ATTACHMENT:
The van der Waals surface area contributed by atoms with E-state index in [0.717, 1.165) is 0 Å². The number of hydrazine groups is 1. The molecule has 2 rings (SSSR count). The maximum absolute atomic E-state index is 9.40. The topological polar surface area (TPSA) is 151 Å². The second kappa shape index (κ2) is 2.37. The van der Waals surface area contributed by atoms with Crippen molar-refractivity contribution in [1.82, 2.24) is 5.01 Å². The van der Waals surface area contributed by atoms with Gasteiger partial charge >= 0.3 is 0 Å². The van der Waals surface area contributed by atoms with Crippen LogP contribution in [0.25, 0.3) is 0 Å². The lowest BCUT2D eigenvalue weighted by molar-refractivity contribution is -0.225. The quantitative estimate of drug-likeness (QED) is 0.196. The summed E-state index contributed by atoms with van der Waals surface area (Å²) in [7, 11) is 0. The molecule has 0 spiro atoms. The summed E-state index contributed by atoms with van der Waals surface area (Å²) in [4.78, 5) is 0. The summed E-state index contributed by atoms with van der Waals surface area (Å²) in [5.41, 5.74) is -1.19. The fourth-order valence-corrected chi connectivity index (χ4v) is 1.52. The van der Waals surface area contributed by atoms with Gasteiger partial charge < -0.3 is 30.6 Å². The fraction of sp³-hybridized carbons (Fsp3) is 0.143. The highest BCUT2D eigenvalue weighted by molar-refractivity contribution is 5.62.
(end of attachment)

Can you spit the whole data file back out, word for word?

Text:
The van der Waals surface area contributed by atoms with E-state index in [0.717, 1.165) is 0 Å². The number of hydrazine groups is 1. The molecule has 2 rings (SSSR count). The maximum absolute atomic E-state index is 9.40. The topological polar surface area (TPSA) is 151 Å². The second kappa shape index (κ2) is 2.37. The van der Waals surface area contributed by atoms with Crippen molar-refractivity contribution in [1.82, 2.24) is 5.01 Å². The van der Waals surface area contributed by atoms with Gasteiger partial charge >= 0.3 is 0 Å². The van der Waals surface area contributed by atoms with Crippen LogP contribution in [0.25, 0.3) is 0 Å². The lowest BCUT2D eigenvalue weighted by molar-refractivity contribution is -0.225. The quantitative estimate of drug-likeness (QED) is 0.196. The summed E-state index contributed by atoms with van der Waals surface area (Å²) in [7, 11) is 0. The molecule has 0 spiro atoms. The summed E-state index contributed by atoms with van der Waals surface area (Å²) in [4.78, 5) is 0. The summed E-state index contributed by atoms with van der Waals surface area (Å²) in [5.41, 5.74) is -1.19. The fourth-order valence-corrected chi connectivity index (χ4v) is 1.52. The van der Waals surface area contributed by atoms with Gasteiger partial charge < -0.3 is 30.6 Å². The fraction of sp³-hybridized carbons (Fsp3) is 0.143. The highest BCUT2D eigenvalue weighted by molar-refractivity contribution is 5.62.